Experts have urged the UK government to "proceed with care in any overhaul of the tax system around pensions.
Following chancellor George Osborne’s announcement of a consultation on possible changes to the system, Hymans Robertson said altering the point at which pensions are taxed "could have a raft of unintended consequences".
Osborne has suggested pensions could be taxed like ISAs, meaning income paid into them would be taxed but earnings and the withdrawal of funds would be exempt.
Hymans Robertson warned such a move would increase costs for defined benefit schemes, resulting in up to 250 closing in the next nine months, cut defined contribution pension pot sizes and "potentially lead to a collapse in retirement savings".
Calum Cooper, partner at Hymans Robertson, said: "Given so many people in the UK show real difficulty in managing their own finances well, giving them responsibility to plan over several decades to save for retirement could lead to many more poor elderly people in the future which will put more pressure on the state pension as more and more people are left to rely on this or other forms of government benefit to support them in old age.
"We agree that we need a system that's sustainable but fair, that rewards people for taking control of their finances, encouraging saving. The only way to ensure we get one is to set up an independent pensions commission."
Hargreaves Lansdown said top earners hit by the taper on the £40,000 annual allowance, which means those earning more than £150,000 get progressively less allowance down to a minimum of £10,000 for those earning £210,000 or more, were "going to find building up a decent retirement income has now become hugely challenging".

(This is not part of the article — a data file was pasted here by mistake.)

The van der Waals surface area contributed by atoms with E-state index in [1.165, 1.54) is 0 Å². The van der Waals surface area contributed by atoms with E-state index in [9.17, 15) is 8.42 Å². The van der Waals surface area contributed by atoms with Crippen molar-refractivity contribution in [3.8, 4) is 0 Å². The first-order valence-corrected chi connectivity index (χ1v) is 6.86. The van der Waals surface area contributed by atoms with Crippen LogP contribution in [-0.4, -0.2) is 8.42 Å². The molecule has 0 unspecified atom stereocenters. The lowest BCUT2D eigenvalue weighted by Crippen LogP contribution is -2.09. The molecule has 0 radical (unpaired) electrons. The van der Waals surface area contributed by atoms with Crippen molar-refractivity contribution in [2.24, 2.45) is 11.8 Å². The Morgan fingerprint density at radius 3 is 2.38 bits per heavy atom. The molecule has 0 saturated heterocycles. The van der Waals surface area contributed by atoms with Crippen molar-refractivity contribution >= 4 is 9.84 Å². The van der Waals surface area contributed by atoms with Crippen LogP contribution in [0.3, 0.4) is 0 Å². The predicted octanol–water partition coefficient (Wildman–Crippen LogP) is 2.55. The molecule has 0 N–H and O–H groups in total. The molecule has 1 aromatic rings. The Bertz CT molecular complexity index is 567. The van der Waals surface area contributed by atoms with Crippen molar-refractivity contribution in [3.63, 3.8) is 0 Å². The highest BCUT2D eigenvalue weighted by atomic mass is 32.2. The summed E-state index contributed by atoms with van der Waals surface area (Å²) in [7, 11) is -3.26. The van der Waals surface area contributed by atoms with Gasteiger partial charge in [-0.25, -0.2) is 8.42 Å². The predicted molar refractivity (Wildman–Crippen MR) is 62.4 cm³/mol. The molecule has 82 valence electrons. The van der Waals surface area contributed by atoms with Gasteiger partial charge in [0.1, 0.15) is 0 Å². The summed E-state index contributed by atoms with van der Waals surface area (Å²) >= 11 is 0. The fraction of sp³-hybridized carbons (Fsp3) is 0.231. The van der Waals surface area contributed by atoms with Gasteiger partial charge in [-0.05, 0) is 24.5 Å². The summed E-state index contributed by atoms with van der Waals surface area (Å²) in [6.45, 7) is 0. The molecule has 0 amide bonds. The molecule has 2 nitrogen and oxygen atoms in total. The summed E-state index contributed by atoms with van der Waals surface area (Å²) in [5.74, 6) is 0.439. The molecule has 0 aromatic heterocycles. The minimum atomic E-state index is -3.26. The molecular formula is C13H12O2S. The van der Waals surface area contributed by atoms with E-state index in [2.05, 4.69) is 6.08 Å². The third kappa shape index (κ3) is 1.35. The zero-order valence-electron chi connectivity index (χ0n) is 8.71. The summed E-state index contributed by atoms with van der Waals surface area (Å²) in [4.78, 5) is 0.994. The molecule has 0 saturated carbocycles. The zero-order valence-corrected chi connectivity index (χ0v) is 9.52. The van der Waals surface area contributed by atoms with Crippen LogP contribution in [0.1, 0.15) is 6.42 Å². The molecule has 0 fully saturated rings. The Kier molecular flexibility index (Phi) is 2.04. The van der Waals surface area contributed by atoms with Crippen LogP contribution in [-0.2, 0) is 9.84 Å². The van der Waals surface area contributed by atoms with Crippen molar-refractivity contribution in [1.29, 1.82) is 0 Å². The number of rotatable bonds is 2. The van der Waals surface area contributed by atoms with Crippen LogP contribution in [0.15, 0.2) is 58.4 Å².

The Association of Consulting Actuaries (ACA) called for a "calm review ahead of any further changes".
Bob Scott, secretary of the ACA, said: "We are disappointed that the government has decided to add further complexity to an already complex system by reducing pension tax relief for high earners."
The budget also revealed the Pension Wise advisory service would be extended to those aged 50, and the introduction of a secondary annuities market would be delayed until 2017.
Joanne Segars, chief executive of the National Association of Pension Funds, welcomed the delay. "It is good news that the government has recognised our concerns about the challenges in ensuring savers are protected and supported in this market," she said. "We look forward to working with the government to help them shape further plans for this initiative."